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Ex-Wallaby defying the odds to become a regular open water swimmer

Former international rugby union star Richard Tomb’s life changed after a freak soccer accident left him at quadriplegic, which in turn led him to open water swimming. This Sunday he will participate in the Balmoral Swim For Cancer.

Former Wallaby and Waratahs Rugby Union star Richard Tombs’s life changed in a matter of seconds in August of 2018 when a freak soccer accident left him with a spinal cord injury, but little did he know this accident would eventually lead him to the open water.

“I was playing in an over-35s soccer match for Curl Curl which I had done for the previous 12 seasons,” said Mr Tombs.

“I was playing goalkeeper when an overzealous striker collided with me whilst I was fielding the ball, breaking my neck and rendering me a C4 incomplete quadriplegic.

“It was a complete freak and unfortunate accident and only the second spinal injury to happen in soccer in the last 60 years, which is a bit freaky.

“My condition isn’t so much paraplegia as a result of my injury but rather spasticity. What that means is that I still have movement all over my body but my nerves are telling my muscles to contract all the time. So pretty much my body and muscles are fighting against each other.

“A good example is that when I am walking, my hamstrings and quads are on at the same time which makes it very challenging to bend my legs and straighten my legs. Which makes my walking very slow and with crutches.

“So I have spasticity from my chest down, pretty much it’s through my arms, legs and trunk.”

Mr Tombs had never really been a swimmer, describing himself as a sinker due to his muscle density, however, in January 2021 he found that he could float for the first time in his life.

“I went through intense rehabilitation after my injury and within a few months, I was able to stand again and eventually walk, but I found swimming to be the best antidote for my spasticity,” said Mr Tombs.

“It was Australia Day, I hopped in an ocean pool and floated which was a first for me, but this allowed me to swim unaided which I loved.

“It found that the lack of gravity really helps my body to relax and allows me to move my body pretty well through its full range of motion. In particular, it allows my trunk to twist and rotate which really takes the tension and pressure off my back.

“I now swim a few times a week at both the Boy Charlton Pool in Manly and the Fairlight Ocean Pool. I try not to go any longer than three days without getting in the water otherwise I find myself getting bound up and it becomes very uncomfortable sitting, lying down or doing anything really.

“Pretty much I always have to have some water near me.”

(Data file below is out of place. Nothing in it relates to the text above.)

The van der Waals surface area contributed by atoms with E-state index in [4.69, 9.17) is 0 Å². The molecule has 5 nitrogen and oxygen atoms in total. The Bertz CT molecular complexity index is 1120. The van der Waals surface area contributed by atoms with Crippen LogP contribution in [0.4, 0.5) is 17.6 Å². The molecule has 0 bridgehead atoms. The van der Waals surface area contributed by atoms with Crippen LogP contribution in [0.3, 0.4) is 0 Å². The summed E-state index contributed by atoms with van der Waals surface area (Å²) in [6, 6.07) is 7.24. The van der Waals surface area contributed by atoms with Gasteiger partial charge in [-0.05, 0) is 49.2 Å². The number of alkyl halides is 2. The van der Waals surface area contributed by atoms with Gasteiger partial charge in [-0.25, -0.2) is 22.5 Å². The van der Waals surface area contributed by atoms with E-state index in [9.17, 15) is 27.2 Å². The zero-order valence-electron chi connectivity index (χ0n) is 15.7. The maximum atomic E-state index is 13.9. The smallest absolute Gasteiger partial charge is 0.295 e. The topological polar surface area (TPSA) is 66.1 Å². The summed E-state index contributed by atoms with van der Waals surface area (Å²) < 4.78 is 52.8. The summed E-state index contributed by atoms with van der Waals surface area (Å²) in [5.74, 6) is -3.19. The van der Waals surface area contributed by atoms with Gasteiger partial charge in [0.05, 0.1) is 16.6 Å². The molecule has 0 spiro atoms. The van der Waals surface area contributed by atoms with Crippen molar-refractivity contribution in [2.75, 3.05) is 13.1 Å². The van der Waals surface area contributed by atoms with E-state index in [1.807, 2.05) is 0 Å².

Throughout the challenges, Mr Tombs has created the Guns Out Spinal Foundation to help raise awareness of spinal cord injuries and spasticity.

“I created the foundation after my injury to really just heighten the awareness of spasticity and bring more awareness to what it is,” said Mr Tombs.

“I also wanted to provide support to not only those individuals who are affected by spasticity and spinal cord injuries but also their families and friends, while also providing fundraising to help research into hopefully finding a cure for it one day.”

This Sunday, April 2nd, Mr Tombs will be hitting the water as part of a relay team for the Balmoral Swim for Cancer.

“On top of running my Guns Out Spinal Foundation, I also head up the Hearts in Rugby Union Foundation for Rugby Australia, where we help raise money for permanently injured rugby players,” said Mr Tombs.

“Through this role, I met Hayden Rorke and Liz Swinburn who are on the board of directors and avid ocean swimmers in the Balmoral swimming community. This year we’ve decided to do the 4x200m relay in the Balmoral Swim for Cancer.

“We are still waiting to confirm our fourth swimmer but all four of us will be there on Sunday to support a great cause and contribute to hopefully finding a cure for such an insidious and prevalent disease.”

We asked Mr Tombs what he is looking forward to the most about swimming at Balmoral and he said “honestly just completing it.”

“While I do laps in the ocean pool regularly, I have no resistance to any sort of current.

“On top of that, my swimming speed is not strong enough that I could out swim of a current. So, it is going to be a very interesting swim if there is a strong current on the weekend.

“But I am looking forward to the challenge and just finishing the swim.”

To hear more about Mr Tombs’s Foundation and recovery story head to the Guns Out Spinal Foundation website, Facebook or Instagram page.

Events discussed in this article

  • Recommended
  • Harbour Swim

Balmoral Swim For Cancer

  • Sun, 26 May 2024
  • Balmoral NSW
  • Written by Ocean Swims on 28 March 2023
  • (Updated on 4 August 2023)
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